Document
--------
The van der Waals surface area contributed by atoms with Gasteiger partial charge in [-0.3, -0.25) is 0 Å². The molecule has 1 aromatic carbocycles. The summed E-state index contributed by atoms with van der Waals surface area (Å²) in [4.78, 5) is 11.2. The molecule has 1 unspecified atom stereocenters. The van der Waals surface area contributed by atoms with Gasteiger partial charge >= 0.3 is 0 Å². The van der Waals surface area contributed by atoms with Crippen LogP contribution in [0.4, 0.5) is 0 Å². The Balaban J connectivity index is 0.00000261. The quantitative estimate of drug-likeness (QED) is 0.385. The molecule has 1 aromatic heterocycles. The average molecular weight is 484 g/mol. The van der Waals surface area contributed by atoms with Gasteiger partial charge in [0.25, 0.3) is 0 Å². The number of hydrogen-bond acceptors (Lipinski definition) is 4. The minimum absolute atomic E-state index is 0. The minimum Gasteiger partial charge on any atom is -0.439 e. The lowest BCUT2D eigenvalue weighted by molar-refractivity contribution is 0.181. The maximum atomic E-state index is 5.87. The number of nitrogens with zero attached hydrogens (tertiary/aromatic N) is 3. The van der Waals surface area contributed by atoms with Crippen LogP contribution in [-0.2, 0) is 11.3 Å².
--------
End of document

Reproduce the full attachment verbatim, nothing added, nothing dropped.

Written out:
The van der Waals surface area contributed by atoms with Gasteiger partial charge in [-0.3, -0.25) is 0 Å². The molecule has 1 aromatic carbocycles. The summed E-state index contributed by atoms with van der Waals surface area (Å²) in [4.78, 5) is 11.2. The molecule has 1 unspecified atom stereocenters. The van der Waals surface area contributed by atoms with Gasteiger partial charge >= 0.3 is 0 Å². The van der Waals surface area contributed by atoms with Crippen LogP contribution in [0.4, 0.5) is 0 Å². The Balaban J connectivity index is 0.00000261. The quantitative estimate of drug-likeness (QED) is 0.385. The molecule has 1 aromatic heterocycles. The average molecular weight is 484 g/mol. The van der Waals surface area contributed by atoms with Gasteiger partial charge in [0.25, 0.3) is 0 Å². The number of hydrogen-bond acceptors (Lipinski definition) is 4. The minimum absolute atomic E-state index is 0. The minimum Gasteiger partial charge on any atom is -0.439 e. The lowest BCUT2D eigenvalue weighted by molar-refractivity contribution is 0.181. The maximum atomic E-state index is 5.87. The number of nitrogens with zero attached hydrogens (tertiary/aromatic N) is 3. The van der Waals surface area contributed by atoms with Crippen LogP contribution in [-0.2, 0) is 11.3 Å².